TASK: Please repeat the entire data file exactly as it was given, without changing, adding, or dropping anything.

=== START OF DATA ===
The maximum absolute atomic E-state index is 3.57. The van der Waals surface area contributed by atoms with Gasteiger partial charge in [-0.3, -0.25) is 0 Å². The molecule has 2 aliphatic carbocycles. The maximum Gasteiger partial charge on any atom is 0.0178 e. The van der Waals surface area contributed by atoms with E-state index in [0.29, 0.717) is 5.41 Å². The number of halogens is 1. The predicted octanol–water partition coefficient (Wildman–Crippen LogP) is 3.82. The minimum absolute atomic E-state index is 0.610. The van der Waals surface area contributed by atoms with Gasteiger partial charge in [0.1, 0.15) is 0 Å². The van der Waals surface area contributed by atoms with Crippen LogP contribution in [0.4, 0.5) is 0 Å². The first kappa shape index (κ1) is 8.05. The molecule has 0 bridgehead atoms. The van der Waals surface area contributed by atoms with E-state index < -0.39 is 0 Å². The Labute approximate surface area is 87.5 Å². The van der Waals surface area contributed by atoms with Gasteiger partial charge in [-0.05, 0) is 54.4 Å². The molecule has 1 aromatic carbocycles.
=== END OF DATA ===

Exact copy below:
The maximum absolute atomic E-state index is 3.57. The van der Waals surface area contributed by atoms with Gasteiger partial charge in [-0.3, -0.25) is 0 Å². The molecule has 2 aliphatic carbocycles. The maximum Gasteiger partial charge on any atom is 0.0178 e. The van der Waals surface area contributed by atoms with E-state index in [0.29, 0.717) is 5.41 Å². The number of halogens is 1. The predicted octanol–water partition coefficient (Wildman–Crippen LogP) is 3.82. The minimum absolute atomic E-state index is 0.610. The van der Waals surface area contributed by atoms with Gasteiger partial charge in [0.1, 0.15) is 0 Å². The van der Waals surface area contributed by atoms with Crippen LogP contribution in [0.4, 0.5) is 0 Å². The first kappa shape index (κ1) is 8.05. The molecule has 0 bridgehead atoms. The van der Waals surface area contributed by atoms with E-state index < -0.39 is 0 Å². The Labute approximate surface area is 87.5 Å². The van der Waals surface area contributed by atoms with Gasteiger partial charge in [-0.05, 0) is 54.4 Å². The molecule has 1 aromatic carbocycles.